"Just talking, alone, at a party, in a room with no one else, is not just talking," she snapped. "If you know a guy has a girlfriend—especially if that girlfriend is me—there's absolutely no reason you should be doing anything with him that could be taken the wrong way. It's a choice, Annabel. And if you make the wrong one, you have only yourself to blame when there are consequences."

I sat back in my seat, keeping quiet as she pulled up in front of a small white house. The front porch light was on, and there was a red Jetta in the driveway, a Perkins Day field hockey sticker on the back bumper. If I'd been bolder—or just very stupid—I might have pointed out that it couldn't just be that all the girls in town had it in for Sophie's relationship, that Will had to have some culpability in all the rumors. But then I looked at her face, and something in her expression reminded me of that day at the pool all those years ago, when she'd shown up and immediately zeroed in on Kirsten being her friend. It didn't matter that my sister ignored her or was outright rude to her. When Sophie decided she wanted something, she wanted it. And for all the drama, being with Will had made her more envied than ever. She didn't have to follow the most popular girl around anymore. She was the most popular girl. Because of this, I wondered if the way she saw Will wasn't, really, all that different from how I saw her; while staying could be difficult, doing without entirely would be much, much harder.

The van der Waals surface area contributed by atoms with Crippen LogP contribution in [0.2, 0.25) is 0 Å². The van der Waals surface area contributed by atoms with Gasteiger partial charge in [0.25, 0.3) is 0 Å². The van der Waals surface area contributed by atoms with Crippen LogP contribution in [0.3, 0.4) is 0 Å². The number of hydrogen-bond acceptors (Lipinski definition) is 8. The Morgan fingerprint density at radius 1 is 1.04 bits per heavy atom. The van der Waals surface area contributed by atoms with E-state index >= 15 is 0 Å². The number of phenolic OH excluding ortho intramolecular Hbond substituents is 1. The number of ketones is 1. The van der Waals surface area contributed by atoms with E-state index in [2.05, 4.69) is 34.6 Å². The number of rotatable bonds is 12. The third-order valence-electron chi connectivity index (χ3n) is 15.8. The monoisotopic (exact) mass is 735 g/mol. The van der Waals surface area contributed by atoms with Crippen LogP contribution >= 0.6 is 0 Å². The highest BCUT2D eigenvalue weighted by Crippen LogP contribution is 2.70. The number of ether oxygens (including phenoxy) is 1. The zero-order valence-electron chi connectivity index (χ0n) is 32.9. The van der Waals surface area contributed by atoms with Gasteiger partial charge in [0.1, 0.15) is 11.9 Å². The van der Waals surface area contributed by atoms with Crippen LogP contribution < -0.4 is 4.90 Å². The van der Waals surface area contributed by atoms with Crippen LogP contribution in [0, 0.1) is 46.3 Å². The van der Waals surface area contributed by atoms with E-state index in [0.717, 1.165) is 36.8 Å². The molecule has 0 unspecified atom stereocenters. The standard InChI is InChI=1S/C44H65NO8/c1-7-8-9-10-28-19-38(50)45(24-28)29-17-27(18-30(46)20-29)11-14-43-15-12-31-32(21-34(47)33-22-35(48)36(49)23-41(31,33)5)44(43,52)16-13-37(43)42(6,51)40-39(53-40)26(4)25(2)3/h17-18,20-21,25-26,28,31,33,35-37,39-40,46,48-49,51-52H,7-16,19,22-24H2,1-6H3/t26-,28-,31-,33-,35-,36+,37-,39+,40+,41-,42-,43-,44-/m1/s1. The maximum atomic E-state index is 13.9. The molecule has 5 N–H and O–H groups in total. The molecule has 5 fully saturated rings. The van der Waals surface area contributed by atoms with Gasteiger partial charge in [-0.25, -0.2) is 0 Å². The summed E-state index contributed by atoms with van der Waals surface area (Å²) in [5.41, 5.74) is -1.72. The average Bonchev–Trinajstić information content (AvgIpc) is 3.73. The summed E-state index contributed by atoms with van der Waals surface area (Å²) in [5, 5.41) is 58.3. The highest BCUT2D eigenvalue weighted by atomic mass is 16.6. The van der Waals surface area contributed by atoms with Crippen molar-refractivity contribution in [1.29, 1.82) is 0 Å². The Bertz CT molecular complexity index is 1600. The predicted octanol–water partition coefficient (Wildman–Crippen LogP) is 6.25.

So I'd sat there in the car as she got out, dodging the thrown brightness of the porch light as she walked up the driveway to the Jetta. I wanted to look away as she took the key clutched in her hand and dragged it across its pretty red flank, spelling out what this girl now was to her. But I didn't. I watched, the way I always did, only turning away as she came back toward me, when I was already a partner to the crime.

The irony was that even though I'd seen Will and Sophie go through their drama enough times to know it by heart, I was still completely surprised when I suddenly found myself a part of it. One bad move on one night, and the next thing I knew it was me she was after—me who was the slut, the whore—and me cut out, not only of her life, but the one I'd come to know as my own, as well.

"Annabel," Mrs. McMurty, the director of the Models, said now as she passed behind me, "you're up next, okay?"

I nodded, then stood up, brushing myself off. Across the room, I could see one of the new girls, a tall brunette, posing awkwardly with a large blue serving platter from the kitchen store. The calendar shoot was always kind of weird. Each girl got a month, and you had pose with products from a particular store in the mall. The year before, I'd been unlucky enough to draw Rochelle Tire and got stuck with whitewalls and radials. "Hold it out, like you're offering something," the photographer said, and the girl reached forward, extending her neck. "Too much," he said, and she flushed, then pulled back.

I started up toward where the photographer was, working my way around a few girls who were leaning against the wall. I was almost there when Hillary Prescott stepped in front of me, blocking my path.

"Hey, Annabel."

Hillary and I had started in the Models together. While initially we'd been kind of friends, I'd quickly learned to keep my distance, as she was a huge gossip. She was also an instigator, more than happy to not only report the dish but stir it up as well.

"Hi, Hillary," I said. She was unwrapping a stick of gum, which she now popped in her mouth, then offered the pack to me. I shook my head. "What's going on?"